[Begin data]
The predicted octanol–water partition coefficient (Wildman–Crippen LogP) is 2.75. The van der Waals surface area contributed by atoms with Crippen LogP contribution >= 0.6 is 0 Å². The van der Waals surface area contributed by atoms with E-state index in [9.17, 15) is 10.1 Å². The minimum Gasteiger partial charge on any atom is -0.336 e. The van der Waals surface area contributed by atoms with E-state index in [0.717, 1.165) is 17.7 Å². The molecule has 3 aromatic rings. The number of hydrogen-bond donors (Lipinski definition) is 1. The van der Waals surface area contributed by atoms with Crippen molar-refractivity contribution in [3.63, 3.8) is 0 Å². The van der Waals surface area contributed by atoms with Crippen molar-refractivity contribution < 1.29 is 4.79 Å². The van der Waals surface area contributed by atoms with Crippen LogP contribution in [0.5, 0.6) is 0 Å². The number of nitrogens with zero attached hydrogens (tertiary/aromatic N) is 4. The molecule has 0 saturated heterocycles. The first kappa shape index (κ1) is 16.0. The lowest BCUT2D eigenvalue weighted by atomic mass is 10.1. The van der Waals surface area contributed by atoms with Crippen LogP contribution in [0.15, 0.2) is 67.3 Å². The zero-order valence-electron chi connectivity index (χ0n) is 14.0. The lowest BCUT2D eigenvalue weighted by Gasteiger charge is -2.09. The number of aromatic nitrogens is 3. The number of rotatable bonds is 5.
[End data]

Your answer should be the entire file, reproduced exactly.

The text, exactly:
The predicted octanol–water partition coefficient (Wildman–Crippen LogP) is 2.75. The van der Waals surface area contributed by atoms with Crippen LogP contribution >= 0.6 is 0 Å². The van der Waals surface area contributed by atoms with E-state index in [9.17, 15) is 10.1 Å². The minimum Gasteiger partial charge on any atom is -0.336 e. The van der Waals surface area contributed by atoms with E-state index in [0.717, 1.165) is 17.7 Å². The molecule has 3 aromatic rings. The number of hydrogen-bond donors (Lipinski definition) is 1. The van der Waals surface area contributed by atoms with Crippen molar-refractivity contribution in [3.63, 3.8) is 0 Å². The van der Waals surface area contributed by atoms with Crippen molar-refractivity contribution < 1.29 is 4.79 Å². The van der Waals surface area contributed by atoms with Crippen LogP contribution in [0.5, 0.6) is 0 Å². The number of nitrogens with zero attached hydrogens (tertiary/aromatic N) is 4. The molecule has 0 saturated heterocycles. The first kappa shape index (κ1) is 16.0. The lowest BCUT2D eigenvalue weighted by atomic mass is 10.1. The van der Waals surface area contributed by atoms with Crippen LogP contribution in [0.15, 0.2) is 67.3 Å². The zero-order valence-electron chi connectivity index (χ0n) is 14.0. The lowest BCUT2D eigenvalue weighted by Gasteiger charge is -2.09. The number of aromatic nitrogens is 3. The number of rotatable bonds is 5.